Naltrexone is an opioid antagonist that is approved for the treatment of both opioid
dependence and alcohol dependence.
Naltrexone for alcohol dependence
In people with alcohol dependence, it is believed that this blockade (opioid antagonism)
diminishes craving for alcohol and leads to a greater ability to resist urges to drink
excessively. Naltrexone is available in two forms: oral daily form (ReVia®, Depade®) and
injectable monthly extended-release form (Vivitrol®). The later was approved by FDA for
treatment of alcohol dependence in 2006.
Although the mechanism responsible for the reduction in alcohol consumption observed
with treatment is not entirely understood, preclinical data suggests that occupation
of the opioid receptors results in the blockade of the neurotransmitters in the
brain that are believed to be involved with alcohol dependence. This blockade may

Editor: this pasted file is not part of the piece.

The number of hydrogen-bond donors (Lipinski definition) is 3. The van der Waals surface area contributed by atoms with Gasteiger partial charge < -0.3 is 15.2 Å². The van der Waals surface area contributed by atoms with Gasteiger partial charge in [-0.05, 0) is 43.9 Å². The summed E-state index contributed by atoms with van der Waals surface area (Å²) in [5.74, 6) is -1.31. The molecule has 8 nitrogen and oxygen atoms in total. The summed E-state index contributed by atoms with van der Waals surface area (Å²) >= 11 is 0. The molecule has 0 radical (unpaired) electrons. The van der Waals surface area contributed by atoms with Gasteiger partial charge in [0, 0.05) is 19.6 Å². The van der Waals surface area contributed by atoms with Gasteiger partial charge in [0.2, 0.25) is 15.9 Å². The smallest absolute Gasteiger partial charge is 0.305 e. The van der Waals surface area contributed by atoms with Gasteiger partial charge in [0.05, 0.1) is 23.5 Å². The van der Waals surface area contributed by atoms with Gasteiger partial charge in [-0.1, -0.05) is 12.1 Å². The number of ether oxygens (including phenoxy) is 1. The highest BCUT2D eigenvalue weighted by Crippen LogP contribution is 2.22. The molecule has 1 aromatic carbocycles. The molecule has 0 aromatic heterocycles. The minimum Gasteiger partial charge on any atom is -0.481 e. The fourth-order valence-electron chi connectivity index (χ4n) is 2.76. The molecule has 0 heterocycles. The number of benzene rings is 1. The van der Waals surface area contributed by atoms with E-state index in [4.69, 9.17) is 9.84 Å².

result in the reduction in alcohol consumption observed in patients treated with
Naltrexone for opioid dependence
Naltrexone is a non-opioid medication that is approved for the treatment of opioid dependence.
Naltrexone is an opioid receptor antagonist; it binds to opioid receptors, but instead of activating
the receptors, it effectively blocks them. Through this action, it prevents opioid receptors from
being activated by agonist compounds, such as heroin or prescription pain killers, and is reported to
reduce craving and prevent relapse. As opposed to other medications used for opioid dependence
(methadone and buprenorphine), naltrexone can be prescribed by any individual who is licensed to
prescribe medicine (e.g., physician, doctor of osteopathic medicine, physician assistant, and nurse
practitioner). Both the oral daily form and the monthly injectable monthly extended-release form (Vivitrol®)
are FDA approved for treatment of opioid dependence. Vivitrol® was approved by FDA for this
indication in 2010.
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